An extraordinarily tense thriller from The Godfather director Francis Ford Coppola at the peak of his immense directorial talent.
This tense thriller presents Francis Ford Coppola at his finest—and makes some remarkably advanced arguments about technology’s role in society that still resonate today. Gene Hackman’s performance as Harry Caul, a surveillance expert who encounters a moral dilemma when his recordings reveal a potential murder, is outstanding, but it’s the sound that is the true star of the show.
The film won the BAFTA for Best Soundtrack, as well as being nominated for an Academy Award, and rightly so. The sound is so detailed, it may not be apparent to the viewer—the dialogue was repeatedly recorded in different ways to represent Hackman’s changing perception of what he’s hearing—but it contributes to the overall feeling of paranoia.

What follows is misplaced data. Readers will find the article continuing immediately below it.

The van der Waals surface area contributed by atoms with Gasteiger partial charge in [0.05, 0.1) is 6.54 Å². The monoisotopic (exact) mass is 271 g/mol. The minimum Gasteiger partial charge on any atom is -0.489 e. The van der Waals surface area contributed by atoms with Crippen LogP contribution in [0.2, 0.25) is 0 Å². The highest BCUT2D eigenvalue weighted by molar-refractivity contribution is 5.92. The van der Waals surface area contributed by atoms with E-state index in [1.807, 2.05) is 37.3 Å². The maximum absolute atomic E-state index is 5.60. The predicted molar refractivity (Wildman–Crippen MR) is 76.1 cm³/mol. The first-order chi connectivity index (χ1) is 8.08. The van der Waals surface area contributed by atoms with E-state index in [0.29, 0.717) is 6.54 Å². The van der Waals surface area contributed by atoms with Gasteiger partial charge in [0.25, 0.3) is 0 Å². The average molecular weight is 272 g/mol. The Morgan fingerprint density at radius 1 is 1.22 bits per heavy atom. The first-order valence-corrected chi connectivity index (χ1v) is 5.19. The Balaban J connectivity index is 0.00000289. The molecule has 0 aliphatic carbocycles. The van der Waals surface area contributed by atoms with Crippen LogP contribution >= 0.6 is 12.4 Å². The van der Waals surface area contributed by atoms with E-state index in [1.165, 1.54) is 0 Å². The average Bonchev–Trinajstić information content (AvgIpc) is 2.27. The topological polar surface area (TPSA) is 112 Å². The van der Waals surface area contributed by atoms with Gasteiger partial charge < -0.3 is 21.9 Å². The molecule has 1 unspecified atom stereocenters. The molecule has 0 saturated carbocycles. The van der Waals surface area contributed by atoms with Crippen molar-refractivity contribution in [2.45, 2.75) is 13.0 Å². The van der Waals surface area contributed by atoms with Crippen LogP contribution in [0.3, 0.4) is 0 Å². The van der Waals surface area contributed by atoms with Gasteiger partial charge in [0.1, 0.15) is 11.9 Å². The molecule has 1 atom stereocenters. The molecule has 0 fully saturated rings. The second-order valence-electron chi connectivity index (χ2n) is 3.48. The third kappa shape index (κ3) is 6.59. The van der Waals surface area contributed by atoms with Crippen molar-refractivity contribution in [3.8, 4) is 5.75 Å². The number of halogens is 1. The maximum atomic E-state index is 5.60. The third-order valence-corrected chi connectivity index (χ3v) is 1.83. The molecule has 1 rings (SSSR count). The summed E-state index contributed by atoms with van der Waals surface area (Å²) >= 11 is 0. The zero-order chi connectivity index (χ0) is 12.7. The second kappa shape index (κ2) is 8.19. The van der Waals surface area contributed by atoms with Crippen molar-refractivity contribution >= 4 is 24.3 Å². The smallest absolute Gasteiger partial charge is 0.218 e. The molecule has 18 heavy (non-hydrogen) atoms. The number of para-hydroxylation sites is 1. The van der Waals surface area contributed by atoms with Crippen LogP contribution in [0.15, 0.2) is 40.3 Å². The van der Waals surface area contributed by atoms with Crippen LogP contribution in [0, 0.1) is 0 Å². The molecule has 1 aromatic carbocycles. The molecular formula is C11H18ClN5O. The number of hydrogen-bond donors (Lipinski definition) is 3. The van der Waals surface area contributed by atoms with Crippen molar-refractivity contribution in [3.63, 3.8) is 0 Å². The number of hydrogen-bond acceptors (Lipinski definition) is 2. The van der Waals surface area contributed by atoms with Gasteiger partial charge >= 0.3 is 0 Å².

The film also features a piano score composed and performed by David Shire which he created before the film was shot. On some cues, Shire used musique concrète techniques, taking the taped sounds of the piano and distorting them in different ways to create alternative onalities to round out the score.
- DIRECTOR: Francis Ford Coppola
- CAST: Gene Hackman, John Cazale, Allen Garfield, Cindy Williams, Harrison Ford
Welcome to our Sound Season screenings. To accompany our summer of sound at the museum, we’ve curated a season of films that speak to the many roles of sound in cinema. Some feature sound as the subject, some have famous soundtracks, some have groundbreaking sound effects—all are a treat for your ears.